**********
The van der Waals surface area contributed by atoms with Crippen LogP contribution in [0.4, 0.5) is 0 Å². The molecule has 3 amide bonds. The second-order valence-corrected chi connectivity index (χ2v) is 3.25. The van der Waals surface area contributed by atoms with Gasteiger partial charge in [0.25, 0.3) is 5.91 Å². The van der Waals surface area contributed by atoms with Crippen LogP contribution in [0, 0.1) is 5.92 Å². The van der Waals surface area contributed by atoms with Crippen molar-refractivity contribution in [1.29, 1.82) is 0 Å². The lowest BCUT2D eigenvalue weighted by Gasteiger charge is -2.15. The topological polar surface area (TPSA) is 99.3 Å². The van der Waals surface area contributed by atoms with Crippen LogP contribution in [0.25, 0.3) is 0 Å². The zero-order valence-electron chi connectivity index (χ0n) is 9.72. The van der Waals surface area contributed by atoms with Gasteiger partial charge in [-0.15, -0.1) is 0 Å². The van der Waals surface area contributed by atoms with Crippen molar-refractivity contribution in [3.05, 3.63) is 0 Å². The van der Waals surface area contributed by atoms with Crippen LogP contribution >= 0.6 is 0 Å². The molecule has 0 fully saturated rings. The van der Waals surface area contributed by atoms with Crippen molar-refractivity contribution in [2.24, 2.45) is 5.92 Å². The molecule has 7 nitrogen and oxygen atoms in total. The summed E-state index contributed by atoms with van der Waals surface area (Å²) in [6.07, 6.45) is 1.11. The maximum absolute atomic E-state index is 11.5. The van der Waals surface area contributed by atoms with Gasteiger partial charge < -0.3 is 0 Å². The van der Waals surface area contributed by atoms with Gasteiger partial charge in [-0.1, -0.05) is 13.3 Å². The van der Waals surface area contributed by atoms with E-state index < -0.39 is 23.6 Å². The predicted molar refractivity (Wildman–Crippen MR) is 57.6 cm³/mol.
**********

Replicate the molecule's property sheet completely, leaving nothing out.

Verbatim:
The van der Waals surface area contributed by atoms with Crippen LogP contribution in [0.4, 0.5) is 0 Å². The molecule has 3 amide bonds. The second-order valence-corrected chi connectivity index (χ2v) is 3.25. The van der Waals surface area contributed by atoms with Gasteiger partial charge in [0.25, 0.3) is 5.91 Å². The van der Waals surface area contributed by atoms with Crippen LogP contribution in [0, 0.1) is 5.92 Å². The van der Waals surface area contributed by atoms with Crippen molar-refractivity contribution in [1.29, 1.82) is 0 Å². The lowest BCUT2D eigenvalue weighted by Gasteiger charge is -2.15. The topological polar surface area (TPSA) is 99.3 Å². The van der Waals surface area contributed by atoms with Crippen LogP contribution in [0.25, 0.3) is 0 Å². The zero-order valence-electron chi connectivity index (χ0n) is 9.72. The van der Waals surface area contributed by atoms with Gasteiger partial charge in [-0.15, -0.1) is 0 Å². The van der Waals surface area contributed by atoms with Crippen molar-refractivity contribution in [3.05, 3.63) is 0 Å². The van der Waals surface area contributed by atoms with Crippen LogP contribution >= 0.6 is 0 Å². The molecule has 0 fully saturated rings. The van der Waals surface area contributed by atoms with Crippen molar-refractivity contribution in [2.24, 2.45) is 5.92 Å². The molecule has 7 nitrogen and oxygen atoms in total. The summed E-state index contributed by atoms with van der Waals surface area (Å²) in [6.07, 6.45) is 1.11. The maximum absolute atomic E-state index is 11.5. The van der Waals surface area contributed by atoms with Gasteiger partial charge < -0.3 is 0 Å². The van der Waals surface area contributed by atoms with Gasteiger partial charge in [-0.1, -0.05) is 13.3 Å². The van der Waals surface area contributed by atoms with E-state index < -0.39 is 23.6 Å². The predicted molar refractivity (Wildman–Crippen MR) is 57.6 cm³/mol.